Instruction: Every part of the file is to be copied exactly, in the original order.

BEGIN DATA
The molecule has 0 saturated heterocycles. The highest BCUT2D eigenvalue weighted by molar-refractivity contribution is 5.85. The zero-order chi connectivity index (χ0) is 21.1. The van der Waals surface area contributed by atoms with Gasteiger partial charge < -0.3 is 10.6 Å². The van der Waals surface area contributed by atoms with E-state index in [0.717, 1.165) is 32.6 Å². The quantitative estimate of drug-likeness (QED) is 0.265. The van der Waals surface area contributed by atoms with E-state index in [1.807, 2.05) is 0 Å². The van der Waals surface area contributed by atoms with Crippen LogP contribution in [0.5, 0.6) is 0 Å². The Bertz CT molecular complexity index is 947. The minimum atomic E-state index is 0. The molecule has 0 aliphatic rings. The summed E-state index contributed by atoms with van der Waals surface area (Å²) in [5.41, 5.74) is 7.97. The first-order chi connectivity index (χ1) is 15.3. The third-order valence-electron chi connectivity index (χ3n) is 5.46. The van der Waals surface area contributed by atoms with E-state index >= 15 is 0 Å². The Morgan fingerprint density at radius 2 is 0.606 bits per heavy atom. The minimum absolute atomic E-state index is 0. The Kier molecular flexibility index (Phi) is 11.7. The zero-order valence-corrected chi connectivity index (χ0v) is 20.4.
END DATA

The molecule has 0 saturated heterocycles. The highest BCUT2D eigenvalue weighted by molar-refractivity contribution is 5.85. The zero-order chi connectivity index (χ0) is 21.1. The van der Waals surface area contributed by atoms with Gasteiger partial charge < -0.3 is 10.6 Å². The van der Waals surface area contributed by atoms with E-state index in [0.717, 1.165) is 32.6 Å². The quantitative estimate of drug-likeness (QED) is 0.265. The van der Waals surface area contributed by atoms with E-state index in [1.807, 2.05) is 0 Å². The van der Waals surface area contributed by atoms with Crippen LogP contribution in [0.5, 0.6) is 0 Å². The Bertz CT molecular complexity index is 947. The minimum atomic E-state index is 0. The molecule has 0 aliphatic rings. The summed E-state index contributed by atoms with van der Waals surface area (Å²) in [5.41, 5.74) is 7.97. The first-order chi connectivity index (χ1) is 15.3. The third-order valence-electron chi connectivity index (χ3n) is 5.46. The van der Waals surface area contributed by atoms with E-state index >= 15 is 0 Å². The Morgan fingerprint density at radius 2 is 0.606 bits per heavy atom. The minimum absolute atomic E-state index is 0. The Kier molecular flexibility index (Phi) is 11.7. The zero-order valence-corrected chi connectivity index (χ0v) is 20.4.